10. by   cleback
    Maybe take an economics course and it will make more sense to you?

    Agree with the cost of living. Also patient populations (patterns of reimbursement) matter as well as supply/demand. It's like health. The quality of exercise may be the same between two individuals but their health can vary substantially. There are as many factors to pay as there are to health. Doesn't make it fair but it's just the way it is.
  11. by   SmilingBluEyes
    Also you are not even considering intangibles, such as benefits, corporate core values/norms/expected behaviors, etc. SOMETIMES the highest-paid job, or any job with a huge sign-on bonus(BEWARE)-----there are real reasons for those. It's cause the above suck and no one wants to work there.

    It's not just about money at the end of the day, but satisfactory personal happiness, fulfillment, opportunity to grow and accel/move up and being treated well and respectfully by management and administration. I took a lower paying job for those things more than once.
  12. by   TriciaJ
    Every job pays the lowest the market will bear. If you can attract competent nurses for $25/hr, why pay more? If you're hiring nurses in San Francisco and no one can live there on $25/hr, you aren't going to attract any to work in your facility. It's not about the quality of care that a nurse provides. Every employer has the right to expect a minimum standard of competence. This issue is: what does it cost to attract that in your geographic location?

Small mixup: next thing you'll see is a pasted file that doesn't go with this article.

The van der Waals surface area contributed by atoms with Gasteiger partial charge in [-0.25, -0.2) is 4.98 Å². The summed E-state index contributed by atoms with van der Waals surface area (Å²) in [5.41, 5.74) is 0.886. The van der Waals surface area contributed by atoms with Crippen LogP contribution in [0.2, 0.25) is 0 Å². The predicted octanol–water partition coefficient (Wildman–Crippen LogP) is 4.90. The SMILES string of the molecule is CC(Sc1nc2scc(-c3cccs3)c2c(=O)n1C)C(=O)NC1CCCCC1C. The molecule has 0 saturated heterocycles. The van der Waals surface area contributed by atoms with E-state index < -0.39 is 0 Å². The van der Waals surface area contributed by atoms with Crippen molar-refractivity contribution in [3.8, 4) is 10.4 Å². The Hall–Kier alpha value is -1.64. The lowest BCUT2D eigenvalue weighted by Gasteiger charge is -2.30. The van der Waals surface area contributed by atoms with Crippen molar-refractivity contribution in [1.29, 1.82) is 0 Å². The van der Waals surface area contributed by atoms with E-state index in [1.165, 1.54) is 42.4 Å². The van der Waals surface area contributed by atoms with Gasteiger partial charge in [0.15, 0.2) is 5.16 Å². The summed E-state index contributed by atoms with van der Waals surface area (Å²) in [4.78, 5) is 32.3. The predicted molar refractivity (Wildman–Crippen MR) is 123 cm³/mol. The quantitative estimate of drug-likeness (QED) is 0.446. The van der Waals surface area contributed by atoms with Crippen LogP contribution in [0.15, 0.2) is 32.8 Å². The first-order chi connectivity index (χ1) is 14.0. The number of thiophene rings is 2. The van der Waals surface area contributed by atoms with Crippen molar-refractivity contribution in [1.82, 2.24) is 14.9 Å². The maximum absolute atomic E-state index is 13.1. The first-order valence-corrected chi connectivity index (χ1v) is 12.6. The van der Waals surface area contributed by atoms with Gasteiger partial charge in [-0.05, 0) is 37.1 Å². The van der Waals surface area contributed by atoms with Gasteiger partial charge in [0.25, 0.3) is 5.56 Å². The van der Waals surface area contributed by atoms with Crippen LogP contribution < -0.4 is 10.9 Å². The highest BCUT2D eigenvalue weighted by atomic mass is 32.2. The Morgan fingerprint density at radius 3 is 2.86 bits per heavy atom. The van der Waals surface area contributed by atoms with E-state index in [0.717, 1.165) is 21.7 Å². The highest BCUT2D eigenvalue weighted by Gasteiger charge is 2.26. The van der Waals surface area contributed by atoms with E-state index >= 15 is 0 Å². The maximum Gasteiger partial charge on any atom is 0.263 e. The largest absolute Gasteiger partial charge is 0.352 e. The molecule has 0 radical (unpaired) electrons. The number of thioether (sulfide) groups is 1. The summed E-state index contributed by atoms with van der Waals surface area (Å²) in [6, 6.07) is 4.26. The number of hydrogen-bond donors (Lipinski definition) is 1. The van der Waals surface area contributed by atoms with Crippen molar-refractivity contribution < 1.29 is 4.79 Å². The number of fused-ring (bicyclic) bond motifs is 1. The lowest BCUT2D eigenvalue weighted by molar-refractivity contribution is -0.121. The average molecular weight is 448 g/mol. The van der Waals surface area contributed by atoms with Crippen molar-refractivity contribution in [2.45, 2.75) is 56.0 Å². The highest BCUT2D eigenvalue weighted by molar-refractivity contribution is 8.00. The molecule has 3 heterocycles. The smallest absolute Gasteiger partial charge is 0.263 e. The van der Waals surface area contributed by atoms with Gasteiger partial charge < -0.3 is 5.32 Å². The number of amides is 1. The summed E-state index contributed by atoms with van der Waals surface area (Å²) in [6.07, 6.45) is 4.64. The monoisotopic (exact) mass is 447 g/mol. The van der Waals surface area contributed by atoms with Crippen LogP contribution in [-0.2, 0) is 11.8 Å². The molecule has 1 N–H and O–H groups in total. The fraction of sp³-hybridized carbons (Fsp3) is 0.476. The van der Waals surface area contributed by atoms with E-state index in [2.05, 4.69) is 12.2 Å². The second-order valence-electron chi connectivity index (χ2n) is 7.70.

Does that make it any clearer for you?
  13. by   turtlesRcool

    Or think of it another way. It's not about making the same amount for each nurse regardless of location, it's about nurses enjoying roughly the same quality of life regardless of location.

    At this point, most nurses make enough to live middle-class lives. We're not rich, but we can generally afford decent housing, keep food on the table, have reliable transportation, pay for daycare/children's activities, and take modest vacations now and again.

    So imagine, we got rid of the outliers (high pay in HCOL areas and low pay in LCOL areas) and paid every nurse the same median wage.

    Well, the nurses living in MCOL areas would go on as before. The nurses in LCOL areas would get a nice little windfall. They could save more, go on more vacations, buy bigger houses, etc. The nurses in HCOL areas would be screwed. They'd be relegated to tiny apartments (and or ridiculously long, draining commutes), rarely get a chance to eat out, never vacation, and not even be able to afford daycare.

    So if they're all working just as hard, why should nurses in LCOL areas live the high life while nurses in HCOL areas barely scrape by?

    You know what happens in those HCOL areas, if conditions continue like that? Nurses quit. Hospitals can't attract or retain staff. Patient care is endangered. So, to attract the staffing they need, hospitals have to in crease pay so their nurses earn enough to live a moderately middle class life. It's really a simple case of supply and demand.
  14. by   ItsThatJenGirl
    This isn't just nursing, FYI. It's pretty much any skilled job out there. Check out police salaries in California vs. Texas for example, or physician salaries. My husband is a plumber and even his income varies state to state.